Once upon a time, the film adaptation of his memoir might have been a game changer with respect to the politics of Guantánamo. Released in February, “The Mauritanian” surely humanizes Slahi, verifies his torture, and troubles the viewer with matters of law and conscience. Mostly praised by film critics, it earned its excellent lead, Tahar Rahim, a Golden Globe nomination, and Jody Foster the award itself for her depiction of Slahi’s attorney, Nancy Hollander.
Yet its digital release, given COVID, has blunted its impact, as has the intensity of America’s current moment. Even so, Coalition groups have held numerous screenings of the films as part of their campaigns, sometimes followed by online dialogue with Slahi himself.
As never before, the survivors of Guantánamo are part of the American conversation. The question — as always with Guantánamo and torture — is who is truly listening.
‘No torture apologist can be named as CIA director’
Encouraging signs suggest that the Biden administration has its ears open. Even before the inauguration, human rights groups met with transition team officials to quickly pitch their priorities. Among the groups was September 11 Families for Peaceful Tomorrows, or PT. Founded in early 2002, it has opposed the violence committed in their family members’ names, including at Guantánamo. The PT member, who likened the session to “policy speed dating,” conveyed the core demand to close the prison and honor the 9/11 dead with true justice for the alleged perpetrators.
The human rights community also scored an early victory with respect to the torture legacy. In December, beltway talk pegged Michael Morell, an acting CIA director under Obama, as Biden’s pick to lead the agency. Yet Morell had defended the CIA’s “Enhanced Interrogation Program,” as well as the CIA’s destruction of videotapes of torture sessions.
Marcy Winograd of Code Pink and Progressive Democrats of America led a fast-moving campaign to block the nomination. It included calls to Congress, media stories exposing Morell’s record and a pointed sign-on letter declaring Morell unfit. Endorsers included Lt. Col. Larry Wilkerson, Colin Powell’s Chief of Staff under Bush, CIA whistleblower John Kiriakou, torture survivors from many global conflicts and a handful of former Guantánamo detainees.
The campaign was aided by allies in high places. “No torture apologist can be named as CIA director,” said Senate Intelligence Committee member Ron Wyden of Morell to CNN. “It’s a non-starter.” Just before Christmas, the Biden team relented to the pushback, withdrawing Morell from consideration for the nomination.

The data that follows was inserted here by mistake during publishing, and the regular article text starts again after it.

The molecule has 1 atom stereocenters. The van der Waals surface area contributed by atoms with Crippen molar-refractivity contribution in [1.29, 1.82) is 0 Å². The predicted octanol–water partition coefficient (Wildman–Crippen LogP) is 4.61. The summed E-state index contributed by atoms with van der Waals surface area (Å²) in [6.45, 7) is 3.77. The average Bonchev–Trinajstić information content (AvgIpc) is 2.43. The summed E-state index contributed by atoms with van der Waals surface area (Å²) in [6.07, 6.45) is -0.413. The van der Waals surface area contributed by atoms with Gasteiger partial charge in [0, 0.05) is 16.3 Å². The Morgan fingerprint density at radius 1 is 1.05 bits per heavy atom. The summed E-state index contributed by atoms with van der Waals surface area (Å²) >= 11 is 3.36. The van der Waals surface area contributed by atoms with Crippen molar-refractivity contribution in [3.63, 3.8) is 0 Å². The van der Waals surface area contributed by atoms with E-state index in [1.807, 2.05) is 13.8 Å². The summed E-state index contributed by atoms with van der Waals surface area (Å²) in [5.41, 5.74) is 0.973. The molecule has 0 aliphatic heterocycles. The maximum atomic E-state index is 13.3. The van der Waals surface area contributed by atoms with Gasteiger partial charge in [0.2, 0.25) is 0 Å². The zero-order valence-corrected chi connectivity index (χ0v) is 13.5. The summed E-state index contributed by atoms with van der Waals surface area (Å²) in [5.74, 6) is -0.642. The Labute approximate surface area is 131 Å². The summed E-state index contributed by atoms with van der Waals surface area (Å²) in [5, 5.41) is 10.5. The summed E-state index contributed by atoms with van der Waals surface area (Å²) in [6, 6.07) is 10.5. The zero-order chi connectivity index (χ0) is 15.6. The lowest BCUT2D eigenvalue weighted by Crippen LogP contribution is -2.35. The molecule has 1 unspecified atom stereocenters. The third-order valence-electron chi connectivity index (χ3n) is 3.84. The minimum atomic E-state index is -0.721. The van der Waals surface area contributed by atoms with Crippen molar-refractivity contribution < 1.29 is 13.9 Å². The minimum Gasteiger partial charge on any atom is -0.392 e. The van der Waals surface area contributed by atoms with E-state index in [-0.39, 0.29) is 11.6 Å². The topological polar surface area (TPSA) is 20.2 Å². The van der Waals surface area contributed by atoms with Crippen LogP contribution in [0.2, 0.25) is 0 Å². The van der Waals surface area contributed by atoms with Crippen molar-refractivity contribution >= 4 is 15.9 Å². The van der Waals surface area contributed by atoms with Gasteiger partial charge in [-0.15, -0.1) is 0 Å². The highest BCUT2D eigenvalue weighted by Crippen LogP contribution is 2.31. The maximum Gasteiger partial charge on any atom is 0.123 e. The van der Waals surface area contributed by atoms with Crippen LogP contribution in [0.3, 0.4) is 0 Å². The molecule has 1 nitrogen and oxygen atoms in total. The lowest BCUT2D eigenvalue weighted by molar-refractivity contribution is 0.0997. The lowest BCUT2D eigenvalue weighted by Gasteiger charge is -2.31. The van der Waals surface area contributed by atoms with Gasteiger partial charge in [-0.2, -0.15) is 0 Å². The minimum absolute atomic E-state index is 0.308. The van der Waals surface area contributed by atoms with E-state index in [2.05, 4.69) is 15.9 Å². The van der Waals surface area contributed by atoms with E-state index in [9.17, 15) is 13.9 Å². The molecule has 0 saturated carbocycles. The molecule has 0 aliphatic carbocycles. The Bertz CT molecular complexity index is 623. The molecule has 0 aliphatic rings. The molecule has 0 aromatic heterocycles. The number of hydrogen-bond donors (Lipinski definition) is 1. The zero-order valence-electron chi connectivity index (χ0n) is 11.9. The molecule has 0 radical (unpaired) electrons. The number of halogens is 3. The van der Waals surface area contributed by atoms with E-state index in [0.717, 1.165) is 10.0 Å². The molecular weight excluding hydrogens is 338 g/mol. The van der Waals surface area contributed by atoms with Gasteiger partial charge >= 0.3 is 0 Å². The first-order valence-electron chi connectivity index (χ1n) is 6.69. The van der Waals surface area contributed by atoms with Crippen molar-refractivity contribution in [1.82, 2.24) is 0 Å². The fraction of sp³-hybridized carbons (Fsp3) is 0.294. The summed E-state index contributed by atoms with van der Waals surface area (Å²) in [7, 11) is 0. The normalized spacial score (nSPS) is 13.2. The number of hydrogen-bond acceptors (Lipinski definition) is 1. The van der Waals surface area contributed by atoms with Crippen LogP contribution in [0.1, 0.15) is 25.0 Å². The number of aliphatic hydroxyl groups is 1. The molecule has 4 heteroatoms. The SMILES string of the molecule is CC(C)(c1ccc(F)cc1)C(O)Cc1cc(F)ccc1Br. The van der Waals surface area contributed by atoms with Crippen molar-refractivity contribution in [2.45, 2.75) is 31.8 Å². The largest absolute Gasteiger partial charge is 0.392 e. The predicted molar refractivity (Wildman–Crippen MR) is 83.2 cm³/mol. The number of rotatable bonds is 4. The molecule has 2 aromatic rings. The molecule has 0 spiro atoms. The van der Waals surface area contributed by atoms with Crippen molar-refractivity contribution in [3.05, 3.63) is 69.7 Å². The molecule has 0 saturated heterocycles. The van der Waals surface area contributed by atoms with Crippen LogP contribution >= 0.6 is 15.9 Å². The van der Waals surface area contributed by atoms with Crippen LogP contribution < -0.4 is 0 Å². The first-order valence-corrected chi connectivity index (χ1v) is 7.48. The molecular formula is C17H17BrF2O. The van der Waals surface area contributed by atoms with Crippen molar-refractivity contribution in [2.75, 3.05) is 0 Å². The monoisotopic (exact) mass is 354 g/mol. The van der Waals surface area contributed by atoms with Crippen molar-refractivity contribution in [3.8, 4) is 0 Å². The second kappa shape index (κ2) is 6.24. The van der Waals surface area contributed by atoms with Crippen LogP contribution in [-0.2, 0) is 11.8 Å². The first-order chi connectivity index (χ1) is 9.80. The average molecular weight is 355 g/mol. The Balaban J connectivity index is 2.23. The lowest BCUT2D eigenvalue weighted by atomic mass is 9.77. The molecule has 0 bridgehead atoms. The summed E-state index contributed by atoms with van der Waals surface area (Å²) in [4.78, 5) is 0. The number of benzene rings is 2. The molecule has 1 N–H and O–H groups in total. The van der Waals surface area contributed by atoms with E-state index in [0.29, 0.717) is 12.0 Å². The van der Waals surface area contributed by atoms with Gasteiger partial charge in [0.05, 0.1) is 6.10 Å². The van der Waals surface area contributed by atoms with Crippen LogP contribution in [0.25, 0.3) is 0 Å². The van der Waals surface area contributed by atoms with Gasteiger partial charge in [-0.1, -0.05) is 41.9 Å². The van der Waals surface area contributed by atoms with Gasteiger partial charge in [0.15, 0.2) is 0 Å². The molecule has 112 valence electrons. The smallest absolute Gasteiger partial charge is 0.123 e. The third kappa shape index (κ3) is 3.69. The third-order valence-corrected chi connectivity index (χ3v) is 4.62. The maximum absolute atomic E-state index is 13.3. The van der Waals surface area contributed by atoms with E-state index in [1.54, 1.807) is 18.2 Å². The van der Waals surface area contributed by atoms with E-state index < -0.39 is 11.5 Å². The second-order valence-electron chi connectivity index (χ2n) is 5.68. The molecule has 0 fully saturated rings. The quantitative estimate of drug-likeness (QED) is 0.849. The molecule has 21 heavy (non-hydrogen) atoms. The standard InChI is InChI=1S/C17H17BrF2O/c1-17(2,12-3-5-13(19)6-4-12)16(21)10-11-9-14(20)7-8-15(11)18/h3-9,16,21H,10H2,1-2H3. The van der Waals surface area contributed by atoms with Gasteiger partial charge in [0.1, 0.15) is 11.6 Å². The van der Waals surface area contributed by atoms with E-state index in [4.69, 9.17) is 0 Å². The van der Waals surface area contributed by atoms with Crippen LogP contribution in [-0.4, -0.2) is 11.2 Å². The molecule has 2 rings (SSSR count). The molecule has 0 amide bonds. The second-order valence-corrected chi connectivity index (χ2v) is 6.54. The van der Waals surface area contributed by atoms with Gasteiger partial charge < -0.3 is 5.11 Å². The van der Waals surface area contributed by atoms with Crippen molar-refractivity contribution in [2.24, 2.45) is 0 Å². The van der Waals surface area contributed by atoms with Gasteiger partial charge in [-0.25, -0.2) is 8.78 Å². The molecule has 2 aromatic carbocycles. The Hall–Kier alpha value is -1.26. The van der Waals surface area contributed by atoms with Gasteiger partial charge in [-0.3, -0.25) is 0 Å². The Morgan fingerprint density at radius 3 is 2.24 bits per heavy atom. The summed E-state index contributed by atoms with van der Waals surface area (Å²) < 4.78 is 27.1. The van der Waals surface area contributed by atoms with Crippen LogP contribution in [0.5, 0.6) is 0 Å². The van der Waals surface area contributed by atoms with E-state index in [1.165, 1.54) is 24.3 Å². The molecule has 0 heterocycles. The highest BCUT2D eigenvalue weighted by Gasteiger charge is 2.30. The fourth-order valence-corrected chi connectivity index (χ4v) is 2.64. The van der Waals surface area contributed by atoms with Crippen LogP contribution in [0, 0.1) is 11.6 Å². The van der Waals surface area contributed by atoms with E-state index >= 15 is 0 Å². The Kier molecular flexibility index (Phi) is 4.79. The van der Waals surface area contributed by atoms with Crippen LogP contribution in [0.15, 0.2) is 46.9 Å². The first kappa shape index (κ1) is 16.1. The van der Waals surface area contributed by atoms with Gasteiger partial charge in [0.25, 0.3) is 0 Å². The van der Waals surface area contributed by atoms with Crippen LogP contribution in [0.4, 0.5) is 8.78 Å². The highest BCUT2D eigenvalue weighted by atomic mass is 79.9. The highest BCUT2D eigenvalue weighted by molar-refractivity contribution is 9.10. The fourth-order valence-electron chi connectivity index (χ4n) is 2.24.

A second, more modest victory was also won. In early February it was revealed that one of the CIA officers delivering Biden his presidential daily briefs was similarly compromised. It was Morgan Muir, who had helped lead the agency’s attack on the 2013 Senate Intelligence Committee report detailing CIA torture. The report’s chief author, Daniel Jones, admonished Muir, insisting that, “there’s no room for you in senior positions anymore.” Muir, the media soon reported, was removed as a briefer to the president and instead now oversees the briefing process.
During Bush’s War on Terror, torture infected great swaths of institutional Washington. Fully purging the toxin lies beyond Biden’s means, if also likely his will. Any effort to purge just the greatest poison requires addressing torture’s most durable legacy: Guantánamo.
‘That is certainly our goal and intention’
After months of renewed campaigning, the news finally broke: Biden aides, as first reported by Reuters on Feb. 12, had launched a review of the Guantánamo prison. Its apparent aim is to revive the push to close it down. “That is certainly our goal and intention,” confirmed White House Press Secretary Jen Psaki. The process remains murky, though clearer signs, like the re-naming of a State Department envoy to facilitate transfers, could come soon.
The news item was hardly the stuff of cathartic tears, like Obama’s executive order 12 years ago. But it is a start, suggesting that vigilance and pressure have their rewards.
Limiting genuine optimism are the massive barriers to closing the prison anytime soon, or even at all. Three of the now six men cleared for release require resettlement elsewhere than their countries of origin, given the political turmoil there. (One, a Rohingya Muslim, is literally stateless.) Transfer diplomacy draws in part on the strength of America’s alliances, badly damaged under Trump.
The “forever prisoners,” long-judged too dangerous to free, remain lawfully detained under prevailing interpretations of executive power. Releasing all of them would doubtless prompt howling outrage on the right. A tough-on-terror guise still plays well among congressional Republicans, eager to paint Biden as weak. Even the Democrats’ current majority may not be enough for Congress to lift legislative barriers to Guantánamo’s closure.
Likely most difficult is the issue of the military commissions and its notorious indictee Khalid Sheik Mohammed, the alleged 9/11 mastermind. For years, his and other prosecutions have been stuck in pre-trial motions. Many of these address the insoluble dilemma of how to deal with America’s torture of the accused.
Scrapping the commissions all these years in and starting over in federal courts seems almost beyond imagining. Perhaps the accused could be moved into the continental United States for their commission trials, but that too would mean a huge political fight.
Even the most ardent Guantánamo critic must concede the long odds of shuttering the prison. Indeed, one may fairly suspect that the Biden administration can more easily vaccinate the whole of America than settle the fate of 40 men in a prison it does not even want.
The chances are zero if the administration fails even to try. A small but vocal community has delivered the message that this failure — as a matter of law, morality, 40 lives and America’s soul — cannot be an option.